By Gillian McLaren
click link to view the published piece: http://travel.iafrica.com/departurelounge/1863563.htm
It is with great trepidation that I meet the ranger assigned to my vehicle when I stay in a private game lodge. He (or, more recently, it could be she) has the power to make the stay pleasure or purgatory.
Many guides - clad in their khaki shorts, chest hair cascading out of their bush shirts, beaten cap with the lodge logo emblazoned, and sporting a large rifle - cut a dashing figure. Unsurprisingly, this Alpha Male of the bush is known to draw gasps of admiration and long-eyed stares from guests, especially foreigners.
Most rangers are professional, friendly and eager to track the much vaunted Big Five. Occasionally, however, the guide may be someone unforgettable for more than rippling muscles, a stylish G&T technique and an uncanny ability to track leopard. They become etched in your memory for inflicting their personality upon you as you sit trapped in the game vehicle for the obligatory three-hour drive.
But let me backtrack a little.
Each year, it is my privilege to host a group of American surgeons who come to operate at Baragwanath hospital. To thank them for the generous gift of their time and expertise, I take them to a private game lodge.
One year we arrived, eager for what the African bush could offer, to be met by a short, tanned man in his early 30s. He glanced at the group and immediately made his way over to Suzy*, the pretty scrub nurse. He began to talk about himself to her and within minutes had described an encounter with a lioness in the camp. She was duly impressed and clutched her (recently purchased) ethnic necklace as he regaled her with his narrow escape from a gruesome death. I tried valiantly to find a gap in the narrative to ask if there were any cold drinks for my guests!
Once we were on the vehicle and heading for our camp Scott*, still the raconteur, regaled us with how he was born in a mud hut in a tribe in the Zambezi Valley before the Kariba Dam was built. As he was clearly of European ancestry, this seemed as likely as the previous tale, concerning his escape from the hyena which had lacerated his left testicle.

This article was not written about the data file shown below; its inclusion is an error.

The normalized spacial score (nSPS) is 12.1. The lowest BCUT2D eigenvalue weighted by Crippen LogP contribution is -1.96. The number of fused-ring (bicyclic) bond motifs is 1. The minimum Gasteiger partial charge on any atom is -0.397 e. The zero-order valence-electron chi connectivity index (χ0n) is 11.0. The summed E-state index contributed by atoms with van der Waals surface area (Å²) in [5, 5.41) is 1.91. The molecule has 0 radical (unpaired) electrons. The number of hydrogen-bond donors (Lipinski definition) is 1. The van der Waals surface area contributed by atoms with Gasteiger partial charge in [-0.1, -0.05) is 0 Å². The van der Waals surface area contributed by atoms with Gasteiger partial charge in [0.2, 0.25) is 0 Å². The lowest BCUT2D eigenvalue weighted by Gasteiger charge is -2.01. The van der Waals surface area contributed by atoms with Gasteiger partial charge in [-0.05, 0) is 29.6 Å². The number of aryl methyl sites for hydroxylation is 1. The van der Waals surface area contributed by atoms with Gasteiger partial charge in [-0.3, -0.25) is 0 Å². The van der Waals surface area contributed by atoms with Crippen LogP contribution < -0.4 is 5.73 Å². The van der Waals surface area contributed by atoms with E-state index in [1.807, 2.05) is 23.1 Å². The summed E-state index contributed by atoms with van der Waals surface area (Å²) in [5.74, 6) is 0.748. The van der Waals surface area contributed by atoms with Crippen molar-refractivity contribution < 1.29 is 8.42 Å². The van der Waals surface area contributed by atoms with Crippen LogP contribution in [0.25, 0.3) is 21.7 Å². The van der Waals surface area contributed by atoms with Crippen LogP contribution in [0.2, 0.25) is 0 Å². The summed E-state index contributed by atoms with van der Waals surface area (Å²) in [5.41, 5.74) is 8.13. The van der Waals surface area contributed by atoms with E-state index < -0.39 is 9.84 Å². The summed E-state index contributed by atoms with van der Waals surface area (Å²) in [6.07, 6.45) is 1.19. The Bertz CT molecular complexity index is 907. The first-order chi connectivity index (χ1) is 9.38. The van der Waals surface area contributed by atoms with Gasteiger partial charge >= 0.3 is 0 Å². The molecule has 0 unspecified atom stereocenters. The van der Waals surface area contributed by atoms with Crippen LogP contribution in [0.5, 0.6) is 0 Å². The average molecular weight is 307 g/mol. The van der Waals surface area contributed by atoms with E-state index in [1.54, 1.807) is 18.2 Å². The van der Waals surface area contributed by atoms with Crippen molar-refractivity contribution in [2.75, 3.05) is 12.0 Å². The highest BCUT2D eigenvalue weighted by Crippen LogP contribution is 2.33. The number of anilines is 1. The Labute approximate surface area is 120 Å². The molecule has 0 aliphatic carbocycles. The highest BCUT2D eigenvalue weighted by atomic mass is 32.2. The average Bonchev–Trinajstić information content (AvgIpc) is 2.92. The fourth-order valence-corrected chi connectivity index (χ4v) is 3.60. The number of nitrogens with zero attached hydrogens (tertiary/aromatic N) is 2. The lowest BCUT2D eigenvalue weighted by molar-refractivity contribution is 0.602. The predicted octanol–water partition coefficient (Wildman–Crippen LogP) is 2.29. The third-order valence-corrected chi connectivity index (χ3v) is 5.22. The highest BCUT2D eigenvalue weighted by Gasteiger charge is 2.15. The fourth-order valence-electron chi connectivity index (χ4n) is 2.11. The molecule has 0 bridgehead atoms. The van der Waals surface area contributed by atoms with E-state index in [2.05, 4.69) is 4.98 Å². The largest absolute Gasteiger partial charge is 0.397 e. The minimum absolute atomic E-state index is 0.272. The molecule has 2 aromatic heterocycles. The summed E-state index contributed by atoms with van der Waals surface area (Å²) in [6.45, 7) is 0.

My American guests were lapping up his yarns though, and Suzy was beginning to gasp with horror-tinged admiration and hyperventilating with mounting interest in Scott. He casually lit up a cigarette as the smoke billowed into the face of a distinguished plastic surgeon from Mid-West USA. I politely asked Scott if he could please refrain from smoking on the vehicle. He spun round and started shouting at me: "Do you know what it is like to be an addict? No you don’t! Well I am an addict, I need my nicotine..."
As the drives went on, Scott become our Forrest Gump of Africa. With each sighting he shared ever-more-dangerous encounters with animals, from which he had narrowly escaped death. And the tall tales didn't stop there. If his tales are to be believed he played a major role in both the Rhodesian and South Africa bush wars and he single-handedly solved some major zoological mysteries.
When we saw an elephant with "floppy trunk syndrome", he informed us that it was his sleuthing that had unravelled the origin of this condition. He discovered that it was a neurotoxic bite of some miniscule spider! It also came as no surprise to hear that he had dated (and broken the heart of) an American pop star who was known to my guests.
The worst moments with Scott weren't even his non-stop bravado, but rather his reckless driving.
Driving right up to a testosterone infused young bull elephant and revving the engine to provoke a mock charge is surely not in the game ranging textbook? While the American guests loved the drama and were clearly thrilled by the elephant's tetchy trumpeting, I was cowering in my seat wondering if Scott was indeed psychotic. He then drove right into a group of lions on a kill so that the guests could get some good photos. Scott later invited Suzy to accompany him for a swim at a private rock pool... where no costume was required. To my relief, she declined his offer.
There was no respite from this man, even at meals, where he joined us and held forth incessantly. I vacillated between being amused at my gullible guests, and being outraged at our 'host's' behaviour. When we left he gave each US guest a peaked cap with the lodge's logo, thus ensuring a hefty tip in dollars.
While Scott has become folklore in my family, the experience has scarred me for life and I have a heart-pounding moment every time a ranger strolls up to our group to greet us! I've learnt you can't be too careful when stepping into a big, green safari machine...
*Names changed to minimise the chance of litigation!